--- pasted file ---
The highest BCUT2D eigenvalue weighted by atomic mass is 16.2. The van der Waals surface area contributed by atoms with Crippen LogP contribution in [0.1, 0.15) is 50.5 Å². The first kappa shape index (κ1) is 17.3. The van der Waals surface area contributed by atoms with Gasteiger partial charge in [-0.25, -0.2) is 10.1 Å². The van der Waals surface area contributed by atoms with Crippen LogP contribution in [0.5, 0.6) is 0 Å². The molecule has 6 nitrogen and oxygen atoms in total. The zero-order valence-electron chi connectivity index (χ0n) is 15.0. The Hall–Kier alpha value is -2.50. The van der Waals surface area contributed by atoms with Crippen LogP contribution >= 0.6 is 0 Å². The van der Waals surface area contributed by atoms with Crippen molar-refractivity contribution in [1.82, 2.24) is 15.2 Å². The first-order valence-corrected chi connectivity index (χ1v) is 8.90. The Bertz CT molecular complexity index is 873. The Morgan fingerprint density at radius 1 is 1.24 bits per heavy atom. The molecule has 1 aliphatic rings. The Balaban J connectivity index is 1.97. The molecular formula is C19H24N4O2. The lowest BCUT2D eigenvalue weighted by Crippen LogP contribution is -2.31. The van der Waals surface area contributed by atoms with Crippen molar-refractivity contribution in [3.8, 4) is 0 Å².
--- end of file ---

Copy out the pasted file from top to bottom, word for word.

The highest BCUT2D eigenvalue weighted by atomic mass is 16.2. The van der Waals surface area contributed by atoms with Crippen LogP contribution in [0.1, 0.15) is 50.5 Å². The first kappa shape index (κ1) is 17.3. The van der Waals surface area contributed by atoms with Gasteiger partial charge in [-0.25, -0.2) is 10.1 Å². The van der Waals surface area contributed by atoms with Crippen LogP contribution in [0.5, 0.6) is 0 Å². The molecule has 6 nitrogen and oxygen atoms in total. The zero-order valence-electron chi connectivity index (χ0n) is 15.0. The Hall–Kier alpha value is -2.50. The van der Waals surface area contributed by atoms with Crippen LogP contribution >= 0.6 is 0 Å². The van der Waals surface area contributed by atoms with Crippen molar-refractivity contribution in [1.82, 2.24) is 15.2 Å². The first-order valence-corrected chi connectivity index (χ1v) is 8.90. The Bertz CT molecular complexity index is 873. The Morgan fingerprint density at radius 1 is 1.24 bits per heavy atom. The molecule has 1 aliphatic rings. The Balaban J connectivity index is 1.97. The molecular formula is C19H24N4O2. The lowest BCUT2D eigenvalue weighted by Crippen LogP contribution is -2.31. The van der Waals surface area contributed by atoms with Crippen molar-refractivity contribution in [3.8, 4) is 0 Å².